Anyone who has seen the classic film Bull Durham understands the chaotic instability that’s inherent in a Triple-A baseball team. You’ve got a roster filled with prospects trying to climb that final rung of the ladder, grizzled veterans looking for one more shot at the big leagues and minor league lifers hoping to finally get that elusive call. All the while, the major league organization has its own agenda—and rarely (if ever) is the win/loss record of the Triple-A affiliate part of that agenda.
Which makes the success of the Las Vegas 51s all the more impressive. In the season’s first three months, the team had no fewer than 14 players—including heralded pitchers Noah Syndergaard and Steven Matz—promoted to the parent New York Mets. In all, the Mets’ current active 25-man roster features 15 players who have recently passed through Las Vegas, including right-handed pitcher Jacob deGrom, last year’s National League Rookie of the Year.
Despite all the turnover, the 51s have continued to play winning baseball. Through July 6, Las Vegas sported a 47-37 record (28-13 at Cashman Field) and sat atop the Pacific Coast League’s Southern Division (four games ahead of second-place El Paso). The highlight of the season so far was a franchise-record 14-game winning streak from April 23-May 7, during which Las Vegas outscored its opponents 94-34. That historic run came before the Mets pilfered Syndergaard, Matz and several others.
Russ Langer, the 51s’ radio voice for the past 15 years, credits a trio of factors to this year’s success: the Mets’ strong recent drafts, its player development and the work of Las Vegas manager Wally Backman, now in his third season leading the club.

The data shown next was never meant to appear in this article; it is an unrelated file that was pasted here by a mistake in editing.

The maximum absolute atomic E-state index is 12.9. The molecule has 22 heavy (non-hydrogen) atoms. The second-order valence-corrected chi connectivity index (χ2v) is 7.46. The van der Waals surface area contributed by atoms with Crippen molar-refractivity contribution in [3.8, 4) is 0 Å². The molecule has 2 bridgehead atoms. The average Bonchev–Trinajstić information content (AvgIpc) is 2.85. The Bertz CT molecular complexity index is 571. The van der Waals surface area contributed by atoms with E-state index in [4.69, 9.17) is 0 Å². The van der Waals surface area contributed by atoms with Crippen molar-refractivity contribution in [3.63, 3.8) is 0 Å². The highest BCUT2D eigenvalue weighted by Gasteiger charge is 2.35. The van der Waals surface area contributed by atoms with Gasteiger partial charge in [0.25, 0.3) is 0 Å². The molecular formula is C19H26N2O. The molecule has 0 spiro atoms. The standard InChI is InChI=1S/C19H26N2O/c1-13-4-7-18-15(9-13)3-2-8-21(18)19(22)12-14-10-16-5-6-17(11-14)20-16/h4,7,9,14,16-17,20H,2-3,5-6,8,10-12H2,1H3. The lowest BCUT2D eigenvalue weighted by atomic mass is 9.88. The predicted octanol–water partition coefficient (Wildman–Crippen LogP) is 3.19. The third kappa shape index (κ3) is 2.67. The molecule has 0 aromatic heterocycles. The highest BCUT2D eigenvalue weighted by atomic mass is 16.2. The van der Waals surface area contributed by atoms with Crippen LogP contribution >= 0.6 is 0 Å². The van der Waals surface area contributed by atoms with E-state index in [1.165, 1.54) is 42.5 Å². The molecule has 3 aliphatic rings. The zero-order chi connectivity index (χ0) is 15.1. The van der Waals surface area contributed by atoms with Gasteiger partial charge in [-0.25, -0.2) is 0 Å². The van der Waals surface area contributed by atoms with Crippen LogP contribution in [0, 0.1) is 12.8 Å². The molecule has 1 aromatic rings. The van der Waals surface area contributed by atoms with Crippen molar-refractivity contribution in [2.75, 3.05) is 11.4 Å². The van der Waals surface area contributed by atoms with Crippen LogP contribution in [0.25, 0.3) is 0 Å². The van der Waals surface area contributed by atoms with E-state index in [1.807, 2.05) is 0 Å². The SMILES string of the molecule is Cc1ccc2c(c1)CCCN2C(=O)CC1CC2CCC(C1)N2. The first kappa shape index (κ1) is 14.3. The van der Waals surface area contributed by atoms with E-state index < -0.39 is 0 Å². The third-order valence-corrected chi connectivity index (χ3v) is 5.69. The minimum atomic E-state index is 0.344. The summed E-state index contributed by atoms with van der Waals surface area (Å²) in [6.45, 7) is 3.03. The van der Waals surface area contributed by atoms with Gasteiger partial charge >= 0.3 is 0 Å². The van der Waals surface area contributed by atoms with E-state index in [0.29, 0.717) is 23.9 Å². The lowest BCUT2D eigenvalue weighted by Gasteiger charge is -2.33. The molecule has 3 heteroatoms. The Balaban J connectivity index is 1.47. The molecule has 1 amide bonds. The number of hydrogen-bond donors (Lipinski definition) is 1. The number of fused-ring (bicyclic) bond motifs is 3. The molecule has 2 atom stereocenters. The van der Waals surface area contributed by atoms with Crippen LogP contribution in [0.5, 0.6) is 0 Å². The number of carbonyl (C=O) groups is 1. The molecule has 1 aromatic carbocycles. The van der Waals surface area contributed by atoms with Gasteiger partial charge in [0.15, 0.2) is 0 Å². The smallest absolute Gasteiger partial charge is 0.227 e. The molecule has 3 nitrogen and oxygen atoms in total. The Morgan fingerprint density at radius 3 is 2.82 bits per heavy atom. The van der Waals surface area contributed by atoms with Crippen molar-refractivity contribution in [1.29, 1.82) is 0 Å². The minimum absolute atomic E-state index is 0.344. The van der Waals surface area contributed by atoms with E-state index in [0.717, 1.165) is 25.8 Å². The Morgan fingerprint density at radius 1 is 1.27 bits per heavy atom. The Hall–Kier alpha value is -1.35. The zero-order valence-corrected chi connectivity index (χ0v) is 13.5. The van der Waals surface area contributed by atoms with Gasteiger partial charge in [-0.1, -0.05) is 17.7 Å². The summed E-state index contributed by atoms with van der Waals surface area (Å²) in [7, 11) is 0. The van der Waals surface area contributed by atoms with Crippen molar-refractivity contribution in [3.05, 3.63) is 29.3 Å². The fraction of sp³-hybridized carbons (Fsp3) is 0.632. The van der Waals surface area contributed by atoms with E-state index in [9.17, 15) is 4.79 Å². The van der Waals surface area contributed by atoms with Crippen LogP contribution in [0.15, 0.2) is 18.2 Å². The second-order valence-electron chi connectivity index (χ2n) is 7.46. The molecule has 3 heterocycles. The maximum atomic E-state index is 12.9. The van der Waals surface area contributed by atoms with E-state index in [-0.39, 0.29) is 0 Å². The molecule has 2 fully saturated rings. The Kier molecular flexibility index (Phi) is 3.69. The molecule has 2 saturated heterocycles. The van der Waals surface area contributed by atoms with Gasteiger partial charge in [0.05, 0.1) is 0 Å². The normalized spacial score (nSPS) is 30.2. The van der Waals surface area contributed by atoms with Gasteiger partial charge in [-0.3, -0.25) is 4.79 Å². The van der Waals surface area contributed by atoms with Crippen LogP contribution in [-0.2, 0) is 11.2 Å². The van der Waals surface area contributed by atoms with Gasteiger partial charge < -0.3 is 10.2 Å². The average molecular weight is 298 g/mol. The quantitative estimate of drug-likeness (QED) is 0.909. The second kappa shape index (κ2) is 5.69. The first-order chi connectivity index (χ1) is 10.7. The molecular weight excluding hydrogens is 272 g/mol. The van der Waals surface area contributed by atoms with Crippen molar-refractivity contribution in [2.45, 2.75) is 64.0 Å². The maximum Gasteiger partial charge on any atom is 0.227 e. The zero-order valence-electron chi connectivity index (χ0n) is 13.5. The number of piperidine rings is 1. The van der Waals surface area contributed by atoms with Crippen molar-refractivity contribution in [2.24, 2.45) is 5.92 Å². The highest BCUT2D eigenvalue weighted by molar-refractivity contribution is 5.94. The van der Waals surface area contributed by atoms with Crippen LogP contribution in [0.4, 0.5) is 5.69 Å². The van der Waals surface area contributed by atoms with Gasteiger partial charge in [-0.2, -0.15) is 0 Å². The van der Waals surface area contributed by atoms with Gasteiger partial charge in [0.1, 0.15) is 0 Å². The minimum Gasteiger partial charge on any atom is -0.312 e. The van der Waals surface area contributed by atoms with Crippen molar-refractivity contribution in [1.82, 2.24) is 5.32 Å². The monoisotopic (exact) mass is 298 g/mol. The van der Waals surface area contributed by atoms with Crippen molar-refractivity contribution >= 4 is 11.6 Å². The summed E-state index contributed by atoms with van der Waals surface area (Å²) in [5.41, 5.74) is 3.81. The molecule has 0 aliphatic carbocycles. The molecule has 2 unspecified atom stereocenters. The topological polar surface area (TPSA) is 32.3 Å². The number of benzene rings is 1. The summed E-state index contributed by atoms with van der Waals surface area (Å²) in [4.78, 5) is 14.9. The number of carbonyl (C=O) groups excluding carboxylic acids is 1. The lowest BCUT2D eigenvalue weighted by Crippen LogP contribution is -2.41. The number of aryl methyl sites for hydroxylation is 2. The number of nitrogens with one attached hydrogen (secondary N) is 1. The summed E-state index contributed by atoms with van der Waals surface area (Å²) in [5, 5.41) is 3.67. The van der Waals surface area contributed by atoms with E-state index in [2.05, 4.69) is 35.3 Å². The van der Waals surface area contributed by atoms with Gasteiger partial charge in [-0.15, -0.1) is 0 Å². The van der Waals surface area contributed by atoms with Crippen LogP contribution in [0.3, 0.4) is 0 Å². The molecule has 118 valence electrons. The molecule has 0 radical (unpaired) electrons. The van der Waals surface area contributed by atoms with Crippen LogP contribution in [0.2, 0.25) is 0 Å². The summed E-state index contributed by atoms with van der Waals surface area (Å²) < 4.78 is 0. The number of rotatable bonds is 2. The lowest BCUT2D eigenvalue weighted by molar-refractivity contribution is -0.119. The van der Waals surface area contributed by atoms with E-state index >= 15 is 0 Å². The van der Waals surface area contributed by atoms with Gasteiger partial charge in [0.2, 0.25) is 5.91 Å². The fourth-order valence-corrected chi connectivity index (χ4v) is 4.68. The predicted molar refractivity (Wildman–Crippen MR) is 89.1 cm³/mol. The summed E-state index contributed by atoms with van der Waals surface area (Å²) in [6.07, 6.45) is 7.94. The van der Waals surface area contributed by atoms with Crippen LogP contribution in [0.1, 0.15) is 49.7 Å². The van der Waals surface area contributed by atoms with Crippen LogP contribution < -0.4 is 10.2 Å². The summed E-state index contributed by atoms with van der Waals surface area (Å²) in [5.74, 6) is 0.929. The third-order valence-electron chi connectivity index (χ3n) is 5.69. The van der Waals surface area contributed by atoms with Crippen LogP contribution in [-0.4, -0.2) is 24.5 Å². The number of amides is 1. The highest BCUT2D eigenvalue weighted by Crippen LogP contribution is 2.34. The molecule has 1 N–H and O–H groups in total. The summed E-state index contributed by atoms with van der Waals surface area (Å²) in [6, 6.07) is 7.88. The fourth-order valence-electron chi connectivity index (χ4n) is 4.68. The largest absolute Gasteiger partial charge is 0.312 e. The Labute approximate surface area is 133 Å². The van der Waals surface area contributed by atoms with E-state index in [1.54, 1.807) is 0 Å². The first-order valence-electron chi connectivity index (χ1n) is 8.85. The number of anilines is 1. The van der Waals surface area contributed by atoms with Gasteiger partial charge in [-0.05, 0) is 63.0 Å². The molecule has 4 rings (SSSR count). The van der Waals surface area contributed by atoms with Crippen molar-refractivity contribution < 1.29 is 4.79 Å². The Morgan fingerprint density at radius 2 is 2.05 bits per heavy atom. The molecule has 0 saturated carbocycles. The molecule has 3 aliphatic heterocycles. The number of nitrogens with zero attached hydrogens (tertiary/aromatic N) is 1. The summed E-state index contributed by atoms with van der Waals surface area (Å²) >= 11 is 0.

“[Backman] is someone who’s a players’ manager,” Langer says. “He has a virtually unmatched desire to win; he knows how to win. If you’re in the other dugout, there are a lot of people you’d rather manage against than Wally Backman, because he has a keen eye for talent, he knows what his players are capable of, and he puts the players in a position to excel and to produce winning results.”
Speaking of winning results, many of the erstwhile 51s have played a prominent role in helping the Mets to a surprisingly strong start to their season. New York approached the All-Star break at 43-41, good enough for second place in the National League East.
Meanwhile, the 51s don’t have to look very hard for motivation as they try to survive yet another long hot summer: They’re in position for their third consecutive PCL playoff appearance—a feat the franchise has accomplished only once before: 1986-88, when the team was known as the Las Vegas Stars and affiliated with the San Diego Padres.
It’s impossible to know which of the players on the current roster will be part of the playoff push—perhaps the Mets come fishing for more talent, perhaps they send a few guys back to Vegas—but this much we do know: In its 33 years at Cashman Field, our Triple-A club hasn’t always produced a reliable supply of wins or major leaguers. This summer they are doing both in dazzling fashion, enticing larger crowds and greater buzz—even on nights when beers cost more than $1.